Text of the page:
The Bible I know is a hymnbook of coins scattered on the ground with anger
buried talents that sit uselessly in place, not because the market can’t reach them
(the metaphor fails in that kind of darkness
it demands a new language of investment)
When the senators invoke God I picture Saint Paul in jail,
his money seized, only a stylus for a letter and a head not yet cut off.
et ait illes reddite ergo quae Caesaris sunt caesari et quae Dei sunt Deo
(claims the humid Gospel)
I do not know how to dream that money falls from heaven.
Its weight holds it down to the earth, where it will not rot
even on the eyes of the dead.
Their certainty is a God of mirrors. Each bit of money a Greek letter
to rewrite the Gospel
I am the Alpha, the gentleman from Texas says
(a sunset Omega for some other day, still unforeseen)
He tires of all this debate, wants the deed done.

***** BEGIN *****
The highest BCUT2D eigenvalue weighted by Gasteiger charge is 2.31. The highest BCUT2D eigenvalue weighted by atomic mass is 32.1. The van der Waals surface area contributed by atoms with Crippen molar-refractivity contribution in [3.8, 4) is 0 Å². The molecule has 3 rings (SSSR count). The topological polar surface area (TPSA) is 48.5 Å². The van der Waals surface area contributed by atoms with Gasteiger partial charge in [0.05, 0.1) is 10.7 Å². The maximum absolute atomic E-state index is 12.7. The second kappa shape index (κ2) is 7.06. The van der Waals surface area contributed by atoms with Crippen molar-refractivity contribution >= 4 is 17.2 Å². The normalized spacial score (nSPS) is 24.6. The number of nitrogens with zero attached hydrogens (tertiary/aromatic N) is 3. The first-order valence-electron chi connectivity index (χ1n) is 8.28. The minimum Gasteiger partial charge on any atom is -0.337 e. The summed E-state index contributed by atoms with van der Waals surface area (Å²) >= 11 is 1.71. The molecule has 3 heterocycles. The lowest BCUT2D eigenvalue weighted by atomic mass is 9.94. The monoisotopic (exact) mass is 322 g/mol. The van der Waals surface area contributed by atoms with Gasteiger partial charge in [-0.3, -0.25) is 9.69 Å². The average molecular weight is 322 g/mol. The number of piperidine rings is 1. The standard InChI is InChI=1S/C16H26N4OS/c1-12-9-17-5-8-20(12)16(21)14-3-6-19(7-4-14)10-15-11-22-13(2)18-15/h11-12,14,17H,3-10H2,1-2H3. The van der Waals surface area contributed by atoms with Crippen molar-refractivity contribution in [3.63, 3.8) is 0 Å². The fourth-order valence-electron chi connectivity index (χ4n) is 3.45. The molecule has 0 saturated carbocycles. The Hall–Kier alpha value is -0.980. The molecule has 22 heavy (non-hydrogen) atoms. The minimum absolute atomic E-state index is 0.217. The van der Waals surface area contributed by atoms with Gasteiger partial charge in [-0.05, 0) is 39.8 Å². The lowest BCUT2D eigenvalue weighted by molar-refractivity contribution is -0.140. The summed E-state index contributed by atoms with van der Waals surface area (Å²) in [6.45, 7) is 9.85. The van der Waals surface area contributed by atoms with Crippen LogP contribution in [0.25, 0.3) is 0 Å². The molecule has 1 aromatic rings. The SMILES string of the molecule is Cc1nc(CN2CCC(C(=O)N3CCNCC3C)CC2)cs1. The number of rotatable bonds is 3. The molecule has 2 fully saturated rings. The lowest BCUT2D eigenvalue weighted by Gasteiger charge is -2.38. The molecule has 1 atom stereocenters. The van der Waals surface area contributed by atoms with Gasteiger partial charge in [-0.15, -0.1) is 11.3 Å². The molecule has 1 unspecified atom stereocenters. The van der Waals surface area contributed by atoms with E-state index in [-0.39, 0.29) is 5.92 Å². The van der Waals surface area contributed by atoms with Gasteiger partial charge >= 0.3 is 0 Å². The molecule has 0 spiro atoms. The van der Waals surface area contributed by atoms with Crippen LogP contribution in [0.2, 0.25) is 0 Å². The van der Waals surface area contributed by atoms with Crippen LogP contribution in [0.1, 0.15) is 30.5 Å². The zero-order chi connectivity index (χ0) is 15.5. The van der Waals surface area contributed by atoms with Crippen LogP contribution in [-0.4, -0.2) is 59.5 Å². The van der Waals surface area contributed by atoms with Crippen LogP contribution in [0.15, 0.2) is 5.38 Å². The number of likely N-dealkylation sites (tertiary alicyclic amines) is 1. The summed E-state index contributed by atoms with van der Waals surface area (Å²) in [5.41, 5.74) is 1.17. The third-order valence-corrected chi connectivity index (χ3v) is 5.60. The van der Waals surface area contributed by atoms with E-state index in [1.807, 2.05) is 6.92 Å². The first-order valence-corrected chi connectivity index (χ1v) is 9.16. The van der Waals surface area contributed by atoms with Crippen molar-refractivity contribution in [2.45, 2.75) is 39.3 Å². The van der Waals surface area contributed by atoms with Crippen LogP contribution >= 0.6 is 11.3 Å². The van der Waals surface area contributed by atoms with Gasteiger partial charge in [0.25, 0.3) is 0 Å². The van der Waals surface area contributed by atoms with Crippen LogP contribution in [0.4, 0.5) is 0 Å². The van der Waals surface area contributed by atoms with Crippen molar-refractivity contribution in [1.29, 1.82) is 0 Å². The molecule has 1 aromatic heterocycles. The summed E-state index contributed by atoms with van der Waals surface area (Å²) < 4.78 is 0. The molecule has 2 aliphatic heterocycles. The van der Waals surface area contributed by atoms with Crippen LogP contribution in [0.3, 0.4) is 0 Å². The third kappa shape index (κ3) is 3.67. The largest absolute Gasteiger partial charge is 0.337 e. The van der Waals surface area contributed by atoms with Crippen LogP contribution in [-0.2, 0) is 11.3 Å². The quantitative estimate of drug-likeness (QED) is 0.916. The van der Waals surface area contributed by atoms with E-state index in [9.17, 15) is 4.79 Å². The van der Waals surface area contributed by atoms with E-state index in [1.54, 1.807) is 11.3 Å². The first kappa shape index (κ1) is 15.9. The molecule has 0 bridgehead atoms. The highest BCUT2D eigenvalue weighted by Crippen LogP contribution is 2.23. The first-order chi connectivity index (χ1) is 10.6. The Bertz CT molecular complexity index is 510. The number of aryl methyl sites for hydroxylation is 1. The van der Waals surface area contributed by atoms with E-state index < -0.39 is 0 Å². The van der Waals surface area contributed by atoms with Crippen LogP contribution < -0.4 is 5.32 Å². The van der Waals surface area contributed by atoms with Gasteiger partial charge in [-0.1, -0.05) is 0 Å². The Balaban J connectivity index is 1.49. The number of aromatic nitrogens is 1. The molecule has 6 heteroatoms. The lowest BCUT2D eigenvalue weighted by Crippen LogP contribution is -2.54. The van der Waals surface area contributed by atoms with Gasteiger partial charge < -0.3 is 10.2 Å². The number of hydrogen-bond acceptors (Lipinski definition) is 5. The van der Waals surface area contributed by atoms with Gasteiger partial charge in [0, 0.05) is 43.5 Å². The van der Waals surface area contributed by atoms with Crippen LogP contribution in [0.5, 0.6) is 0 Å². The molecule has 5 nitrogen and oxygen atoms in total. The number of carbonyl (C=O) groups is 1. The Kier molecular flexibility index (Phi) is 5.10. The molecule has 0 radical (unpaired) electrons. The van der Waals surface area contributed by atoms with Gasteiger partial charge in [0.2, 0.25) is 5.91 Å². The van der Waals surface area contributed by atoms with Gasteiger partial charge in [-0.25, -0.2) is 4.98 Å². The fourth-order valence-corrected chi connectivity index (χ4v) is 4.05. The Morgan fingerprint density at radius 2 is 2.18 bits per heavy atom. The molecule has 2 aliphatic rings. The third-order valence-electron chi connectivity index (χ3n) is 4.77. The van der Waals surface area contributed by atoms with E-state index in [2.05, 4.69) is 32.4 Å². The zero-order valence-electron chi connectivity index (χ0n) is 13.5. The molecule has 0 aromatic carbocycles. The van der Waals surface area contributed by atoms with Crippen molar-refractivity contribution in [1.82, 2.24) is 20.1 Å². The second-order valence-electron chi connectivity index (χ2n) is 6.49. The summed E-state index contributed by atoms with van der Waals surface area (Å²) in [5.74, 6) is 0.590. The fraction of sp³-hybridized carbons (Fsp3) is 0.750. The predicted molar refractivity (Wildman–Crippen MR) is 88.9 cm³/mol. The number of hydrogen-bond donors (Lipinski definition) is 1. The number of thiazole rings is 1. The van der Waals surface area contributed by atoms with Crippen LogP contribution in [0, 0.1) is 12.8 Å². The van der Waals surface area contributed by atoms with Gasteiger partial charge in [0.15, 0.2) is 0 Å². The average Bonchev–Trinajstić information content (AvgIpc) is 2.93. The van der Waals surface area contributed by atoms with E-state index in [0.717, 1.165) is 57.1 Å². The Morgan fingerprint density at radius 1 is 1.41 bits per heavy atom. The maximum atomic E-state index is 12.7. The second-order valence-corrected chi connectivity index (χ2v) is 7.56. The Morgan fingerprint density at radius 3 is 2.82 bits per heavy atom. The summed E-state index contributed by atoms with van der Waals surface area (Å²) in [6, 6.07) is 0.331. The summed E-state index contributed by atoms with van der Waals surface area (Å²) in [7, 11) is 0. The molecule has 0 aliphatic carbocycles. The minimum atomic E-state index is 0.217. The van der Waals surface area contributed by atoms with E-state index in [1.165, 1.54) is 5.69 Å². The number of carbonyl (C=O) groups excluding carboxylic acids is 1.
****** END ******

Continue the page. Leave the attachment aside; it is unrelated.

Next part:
Stay awake, the text warns them, stay awake and be prepared
you do not know when the master is coming.
Not a coin purse, but a lamp. Not a law, but a rebellion:
this new slow time of retribution, the world made whole again
when what will be stolen will be returned.
I hear the prophet say: “You are on earth. You shall explode”
only to add under my breath, “but do the coins melt last?”
Tim Duffy is a poet and scholar working in Connecticut and New York City with poems in The Cortland Review, Entropy, Bop Dead City, Queen Mob’s Teahouse, and elsewhere.
Photo by John Morgan.